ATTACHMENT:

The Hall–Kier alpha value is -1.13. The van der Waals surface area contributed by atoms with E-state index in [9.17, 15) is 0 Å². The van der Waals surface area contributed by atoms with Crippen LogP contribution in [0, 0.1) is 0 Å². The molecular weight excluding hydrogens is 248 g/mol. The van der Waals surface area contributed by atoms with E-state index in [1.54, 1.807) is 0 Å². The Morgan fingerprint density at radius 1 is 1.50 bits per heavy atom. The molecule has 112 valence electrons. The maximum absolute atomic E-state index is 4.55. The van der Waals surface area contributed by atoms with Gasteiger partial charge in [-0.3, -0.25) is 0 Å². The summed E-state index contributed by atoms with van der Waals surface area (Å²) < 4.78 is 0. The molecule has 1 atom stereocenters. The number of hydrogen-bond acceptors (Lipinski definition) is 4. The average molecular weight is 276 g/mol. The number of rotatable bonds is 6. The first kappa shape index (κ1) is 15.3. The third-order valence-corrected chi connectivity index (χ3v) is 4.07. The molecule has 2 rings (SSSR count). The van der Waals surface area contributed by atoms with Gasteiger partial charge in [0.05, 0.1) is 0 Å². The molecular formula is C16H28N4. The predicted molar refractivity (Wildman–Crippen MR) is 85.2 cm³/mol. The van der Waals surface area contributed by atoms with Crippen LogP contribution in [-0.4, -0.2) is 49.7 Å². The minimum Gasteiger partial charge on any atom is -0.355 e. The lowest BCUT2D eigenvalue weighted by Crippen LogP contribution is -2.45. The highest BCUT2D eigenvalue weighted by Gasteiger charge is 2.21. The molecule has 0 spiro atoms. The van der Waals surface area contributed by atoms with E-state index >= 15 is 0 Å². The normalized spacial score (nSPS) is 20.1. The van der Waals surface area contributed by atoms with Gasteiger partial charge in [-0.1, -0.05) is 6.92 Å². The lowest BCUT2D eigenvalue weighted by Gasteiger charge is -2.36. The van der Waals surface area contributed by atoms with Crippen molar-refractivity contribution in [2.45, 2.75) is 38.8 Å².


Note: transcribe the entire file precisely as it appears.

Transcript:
The Hall–Kier alpha value is -1.13. The van der Waals surface area contributed by atoms with E-state index in [9.17, 15) is 0 Å². The van der Waals surface area contributed by atoms with Crippen LogP contribution in [0, 0.1) is 0 Å². The molecular weight excluding hydrogens is 248 g/mol. The van der Waals surface area contributed by atoms with E-state index in [1.54, 1.807) is 0 Å². The Morgan fingerprint density at radius 1 is 1.50 bits per heavy atom. The molecule has 112 valence electrons. The maximum absolute atomic E-state index is 4.55. The van der Waals surface area contributed by atoms with Gasteiger partial charge in [-0.3, -0.25) is 0 Å². The summed E-state index contributed by atoms with van der Waals surface area (Å²) < 4.78 is 0. The molecule has 1 atom stereocenters. The number of hydrogen-bond acceptors (Lipinski definition) is 4. The average molecular weight is 276 g/mol. The number of rotatable bonds is 6. The first kappa shape index (κ1) is 15.3. The third-order valence-corrected chi connectivity index (χ3v) is 4.07. The molecule has 2 rings (SSSR count). The van der Waals surface area contributed by atoms with Gasteiger partial charge in [0.05, 0.1) is 0 Å². The molecular formula is C16H28N4. The predicted molar refractivity (Wildman–Crippen MR) is 85.2 cm³/mol. The van der Waals surface area contributed by atoms with Crippen LogP contribution in [-0.4, -0.2) is 49.7 Å². The minimum Gasteiger partial charge on any atom is -0.355 e. The lowest BCUT2D eigenvalue weighted by Crippen LogP contribution is -2.45. The highest BCUT2D eigenvalue weighted by Gasteiger charge is 2.21. The molecule has 0 spiro atoms. The van der Waals surface area contributed by atoms with E-state index >= 15 is 0 Å². The normalized spacial score (nSPS) is 20.1. The van der Waals surface area contributed by atoms with Gasteiger partial charge in [-0.1, -0.05) is 6.92 Å². The lowest BCUT2D eigenvalue weighted by Gasteiger charge is -2.36. The van der Waals surface area contributed by atoms with Crippen molar-refractivity contribution in [2.45, 2.75) is 38.8 Å².